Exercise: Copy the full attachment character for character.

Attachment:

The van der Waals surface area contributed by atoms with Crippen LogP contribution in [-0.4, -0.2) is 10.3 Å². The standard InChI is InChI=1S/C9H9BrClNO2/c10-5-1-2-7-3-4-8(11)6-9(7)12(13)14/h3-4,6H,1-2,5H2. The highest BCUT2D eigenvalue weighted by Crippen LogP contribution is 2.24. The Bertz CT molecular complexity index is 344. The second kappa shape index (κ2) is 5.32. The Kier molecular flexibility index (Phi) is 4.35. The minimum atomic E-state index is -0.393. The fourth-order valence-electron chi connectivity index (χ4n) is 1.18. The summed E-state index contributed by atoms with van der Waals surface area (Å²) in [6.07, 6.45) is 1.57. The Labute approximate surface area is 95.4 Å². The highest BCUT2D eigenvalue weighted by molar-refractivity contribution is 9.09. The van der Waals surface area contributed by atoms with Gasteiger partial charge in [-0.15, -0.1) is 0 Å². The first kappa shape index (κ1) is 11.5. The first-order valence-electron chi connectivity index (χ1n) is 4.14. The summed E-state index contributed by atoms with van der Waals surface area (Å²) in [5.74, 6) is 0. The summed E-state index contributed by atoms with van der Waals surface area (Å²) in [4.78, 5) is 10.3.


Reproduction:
The van der Waals surface area contributed by atoms with Crippen LogP contribution in [-0.4, -0.2) is 10.3 Å². The standard InChI is InChI=1S/C9H9BrClNO2/c10-5-1-2-7-3-4-8(11)6-9(7)12(13)14/h3-4,6H,1-2,5H2. The highest BCUT2D eigenvalue weighted by Crippen LogP contribution is 2.24. The Bertz CT molecular complexity index is 344. The second kappa shape index (κ2) is 5.32. The Kier molecular flexibility index (Phi) is 4.35. The minimum atomic E-state index is -0.393. The fourth-order valence-electron chi connectivity index (χ4n) is 1.18. The summed E-state index contributed by atoms with van der Waals surface area (Å²) in [6.07, 6.45) is 1.57. The Labute approximate surface area is 95.4 Å². The highest BCUT2D eigenvalue weighted by molar-refractivity contribution is 9.09. The van der Waals surface area contributed by atoms with Gasteiger partial charge in [-0.15, -0.1) is 0 Å². The first kappa shape index (κ1) is 11.5. The first-order valence-electron chi connectivity index (χ1n) is 4.14. The summed E-state index contributed by atoms with van der Waals surface area (Å²) in [5.74, 6) is 0. The summed E-state index contributed by atoms with van der Waals surface area (Å²) in [4.78, 5) is 10.3.